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The concept behind Maxis' computer game Sim City 2000 is simple: create a city by building roads and a utility network, levying taxes and zoning regions, among other things.

Not so coincidentally, the marketing goal for Sim City 2000, as defined by VP-Marketing Robin Harper, also was simple: Introduce the game, a high-end line extension of an existing product, without cannibalizing the original product's sales.

"People thought I was nuts" for proposing a two-product marketing plan, says Ms. Harper, 42. But with 12 years of experience selling Clorox 2 bleach and other products at Foote, Cone & Belding, San Francisco, she knew it was possible.

To introduce Sim City 2000, Ms. Harper implemented an integrated marketing campaign, themed "Now Entering Sim City 2000." The plan included pre-release teaser print ads in science and computer magazines last fall, in-store promotions such as a London trip giveaway for those who pre-ordered the game, and a direct-mail campaign to the 225,000 registered owners of the original Sim City game.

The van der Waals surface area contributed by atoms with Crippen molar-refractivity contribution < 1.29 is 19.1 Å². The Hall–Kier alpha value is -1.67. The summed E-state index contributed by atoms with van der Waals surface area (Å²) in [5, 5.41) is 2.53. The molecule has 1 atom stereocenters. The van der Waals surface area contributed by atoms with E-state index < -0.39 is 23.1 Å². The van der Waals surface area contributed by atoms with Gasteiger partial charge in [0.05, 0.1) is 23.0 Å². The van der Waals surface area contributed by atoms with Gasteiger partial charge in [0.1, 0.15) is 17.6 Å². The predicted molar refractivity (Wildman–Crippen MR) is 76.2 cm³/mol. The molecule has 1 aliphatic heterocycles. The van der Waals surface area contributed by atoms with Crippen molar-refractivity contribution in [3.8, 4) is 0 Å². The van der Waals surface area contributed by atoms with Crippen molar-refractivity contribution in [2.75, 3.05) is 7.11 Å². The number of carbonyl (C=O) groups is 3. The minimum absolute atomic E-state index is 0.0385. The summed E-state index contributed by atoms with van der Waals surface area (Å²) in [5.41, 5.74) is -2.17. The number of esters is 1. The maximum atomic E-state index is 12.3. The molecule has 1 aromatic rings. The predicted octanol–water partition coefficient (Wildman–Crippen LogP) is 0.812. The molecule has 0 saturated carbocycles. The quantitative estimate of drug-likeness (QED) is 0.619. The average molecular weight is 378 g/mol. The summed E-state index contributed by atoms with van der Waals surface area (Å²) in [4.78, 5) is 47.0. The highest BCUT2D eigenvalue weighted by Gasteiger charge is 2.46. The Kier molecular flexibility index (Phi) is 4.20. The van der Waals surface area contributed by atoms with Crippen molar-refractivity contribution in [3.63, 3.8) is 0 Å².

The introductory marketing campaign has helped Maxis sell 300,000 copies (and great software reviews didn't hurt).

The plan also helped boost sales of the original game, renamed Sim City Classic, by 50% in the two months after its restaging. Intended for those unfamiliar with Maxis' simulation games line, Sim City Classic got a package redesign, with copy mentioning the game's awards and accolades, and a reduced price-around $25 at retailers.

Not only is Ms. Harper an expert marketer, she says she's a good Sim City player, as are her children.

"My [5th grade] daughter has it in her classroom. There are stories about kids not going outside to recess so they can play with the game," she says.

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